Not bad YET, but I don't see things getting better. True, not the mark of the beast, but then again, the bible cannot be translated word for word and taken literally. It's kind of funny. We have all seen those low budget "set in the future movies" where there are people who live in the "system" and their are people who live outside the "system". This might not be too far from the truth. I don't think this will become too big of a problem unless the government pushes to have cashed phased out. Think about it, if virtually all transactions MUST be made with the REAL ID, cash will become virtually obsolete. Guess the politicians will tell us its for the best since people might not try to rob you as often ;) . Wonder how this will all turn out...good I hope.... :uhoh:

jefnvk
May 31, 2005, 10:03 PM
Haven't we beaten the whole 'they can do anything they want, because we say so' thing enough in the original thread?

I'm kinda tired of this whole whining about the gov't not doing anything about illegal immigration, then when they do something, more whining because you don't think it is the best solution. You want them to build a fence, then complain that the wording giving them permission to build a fence lets them do whatever necessary to build that fence. Simply put, you aren't going to crack down on illegals, without disturbing legals.

and you'd be surprised at how many people have been able to rattle off their DL number like they can their SSN.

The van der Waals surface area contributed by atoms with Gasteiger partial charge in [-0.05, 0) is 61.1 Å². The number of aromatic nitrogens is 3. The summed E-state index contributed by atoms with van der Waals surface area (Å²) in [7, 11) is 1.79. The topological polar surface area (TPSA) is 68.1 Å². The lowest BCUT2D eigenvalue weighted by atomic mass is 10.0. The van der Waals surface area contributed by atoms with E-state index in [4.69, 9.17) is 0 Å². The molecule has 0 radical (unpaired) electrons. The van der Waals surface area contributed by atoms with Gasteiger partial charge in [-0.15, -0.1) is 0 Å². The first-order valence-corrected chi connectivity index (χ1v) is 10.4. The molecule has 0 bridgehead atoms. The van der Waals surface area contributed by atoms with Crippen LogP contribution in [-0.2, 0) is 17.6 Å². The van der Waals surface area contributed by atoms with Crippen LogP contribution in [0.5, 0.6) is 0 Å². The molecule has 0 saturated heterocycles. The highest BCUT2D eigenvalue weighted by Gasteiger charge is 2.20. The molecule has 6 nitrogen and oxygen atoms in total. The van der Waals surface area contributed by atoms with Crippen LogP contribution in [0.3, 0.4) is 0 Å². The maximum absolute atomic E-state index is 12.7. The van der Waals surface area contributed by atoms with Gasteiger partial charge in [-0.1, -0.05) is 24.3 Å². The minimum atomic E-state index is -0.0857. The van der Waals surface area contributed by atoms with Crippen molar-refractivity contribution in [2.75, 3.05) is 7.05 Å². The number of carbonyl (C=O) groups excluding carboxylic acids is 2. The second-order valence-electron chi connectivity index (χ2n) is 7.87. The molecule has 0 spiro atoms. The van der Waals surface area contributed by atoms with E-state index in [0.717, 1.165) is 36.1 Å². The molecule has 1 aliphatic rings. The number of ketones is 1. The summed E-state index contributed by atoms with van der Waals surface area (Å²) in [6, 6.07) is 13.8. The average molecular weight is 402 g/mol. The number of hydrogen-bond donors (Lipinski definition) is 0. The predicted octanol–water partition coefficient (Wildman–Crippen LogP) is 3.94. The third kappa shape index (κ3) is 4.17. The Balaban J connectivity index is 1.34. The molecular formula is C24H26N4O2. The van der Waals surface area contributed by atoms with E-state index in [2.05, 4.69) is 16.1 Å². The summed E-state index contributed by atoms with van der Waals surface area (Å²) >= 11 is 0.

N1203907770xx (sorry, don't trust all of you enough)

Flyboy
May 31, 2005, 10:35 PM
I think that the DHS would have a hard time convicing anyone that this law empowered him to confiscate firearms or any other private property or suspend habeous corpus.
And the NRA thought they'd be able to overturn the prohibition on issuing new machine gun stamps. And pretty much everybody thought that McCain-Feingold would be overturned on 1st Amendment grounds.

Do I need to inform you of how those went?

In 21st century language, congress does have the authority to remove appellate jurisdiction from the supreme court for any legislation. In other words, congress can tell the courts to keep its hands off <insert legislation of choice>.
That's not how I read it. To wit:In all Cases affecting Ambassadors, other public Ministers and Consuls, and those in which a State shall be Party, the supreme Court shall have original Jurisdiction. In all the other Cases before mentioned, the supreme Court shall have appellate Jurisdiction, both as to Law and Fact, with such Exceptions, and under such Regulations as the Congress shall make.In context, it appears that Congress has the power to exempt a case only from appellate jurisdiction of the Supreme Court; by default, then (reading in context), the Supremes would have original jurisdiction. Of course, I'm not a lawyer, at least not yet--if anybody wants to support me through law school, I'm listening, and I think you all know my politics. :D